I’m most looking forward to meeting the members of the Spree core team, and talking with them about the future direction of the project. We have a few different projects using Spree, including a very large project which will support 60+ stores moving forward. We have a small wishlist of things which would be helpful to include in the core Spree application for a store this size. We also have ideas for improvements to the extension system. I’m also looking forward to meeting other developers maintaining large stores to talk about styling sites, customizing Spree, and the business side of things. Continual improvement isn’t just something we apply to our code!

What do you hope SpreeConf attendees remember about your talk when they get home?

I want SpreeConf attendees to remember that you can make large changes in large projects by doing things in small steps. It can be difficult to make that choice since initially it may seem easier to bite the bullet and do everything at once. However, an unfortunate situation often arises.

You have the old system (which is technically awful, but responsible for making money), and the new system (which is technically good, but running only for developers). The new system doesn’t support all of the features for the old system, so you can’t roll out the new system to everyone. A money making opportunity arises, that requires features only supported by the old system, and some new custom functionality. The company decides that it needs to make those changes, so they get made to the old system. Now, you’re trying to hit a different target for the new system. Because the old system is responsible for making all the money, it gets priority, and the new system gets pushed back.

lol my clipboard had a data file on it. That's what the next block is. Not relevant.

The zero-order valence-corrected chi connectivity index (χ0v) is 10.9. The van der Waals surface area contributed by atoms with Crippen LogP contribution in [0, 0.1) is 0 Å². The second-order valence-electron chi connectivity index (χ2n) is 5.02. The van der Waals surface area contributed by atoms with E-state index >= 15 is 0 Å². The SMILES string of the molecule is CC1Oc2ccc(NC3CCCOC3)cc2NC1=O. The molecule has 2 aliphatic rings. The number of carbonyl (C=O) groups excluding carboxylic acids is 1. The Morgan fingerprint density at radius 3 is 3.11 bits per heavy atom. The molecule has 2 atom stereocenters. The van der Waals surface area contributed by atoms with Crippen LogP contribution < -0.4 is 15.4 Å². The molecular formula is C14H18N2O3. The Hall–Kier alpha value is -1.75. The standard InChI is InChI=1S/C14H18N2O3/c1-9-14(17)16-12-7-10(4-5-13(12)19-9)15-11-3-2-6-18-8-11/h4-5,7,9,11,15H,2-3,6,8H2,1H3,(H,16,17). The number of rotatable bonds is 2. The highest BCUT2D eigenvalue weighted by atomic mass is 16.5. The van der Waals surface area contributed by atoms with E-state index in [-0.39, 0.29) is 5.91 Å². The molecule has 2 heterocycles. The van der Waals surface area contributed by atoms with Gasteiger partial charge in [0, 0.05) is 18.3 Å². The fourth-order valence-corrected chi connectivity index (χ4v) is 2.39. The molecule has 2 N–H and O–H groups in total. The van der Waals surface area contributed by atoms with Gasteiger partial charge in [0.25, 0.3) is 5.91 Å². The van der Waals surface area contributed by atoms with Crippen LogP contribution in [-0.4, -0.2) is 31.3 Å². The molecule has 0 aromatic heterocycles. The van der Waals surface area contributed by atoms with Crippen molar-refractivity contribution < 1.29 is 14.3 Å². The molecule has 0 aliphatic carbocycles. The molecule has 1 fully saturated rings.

If you’ve ever been in this situation, you know how frustrating it can be, and how challenging it can be to launch the new system. I want people to remember to think hard about making the decision to throw out old code, and replace it with better code. Your intentions are always in the right place, but the uncertainty involved with such a drastic change can mean that all of your efforts will be put into a project which will never get finished, never be rolled out to production, and never make money. It’s a situation that you should always pause, think twice about, and consult with your colleagues regarding the risks and rewards. Take some time and see if you can break it down into smaller chunks, so that you, and your team can be productive.

Do you have any interesting picks – blogs, technology, books, new companies to follow?

We’re big vim users and fans of Tim Pope a man who has improved my productivity greatly. On the technology front, I love RSpec (for Ruby testing) and Gerrit as a code review tool. For books, I enjoyed reading Succeeding with Agile by Mike Cohn, Working Effectively with Legacy Code by Michael Feathers, Managing Software Debt by Chris Sterling, and Continuous Delivery by Jez Humble and David Farley. For companies, I can only follow the self promotion route and talk about my current place of employment FreeRunning Technologies, a bunch of nerds who write solid code, and solve tough problems for a reasonable price. What more could you need!

Come meet Gregor and hear his talk about migrating a large scale PHP based e-commerce store to Spree at SpreeConf DC, May 20th – 21st.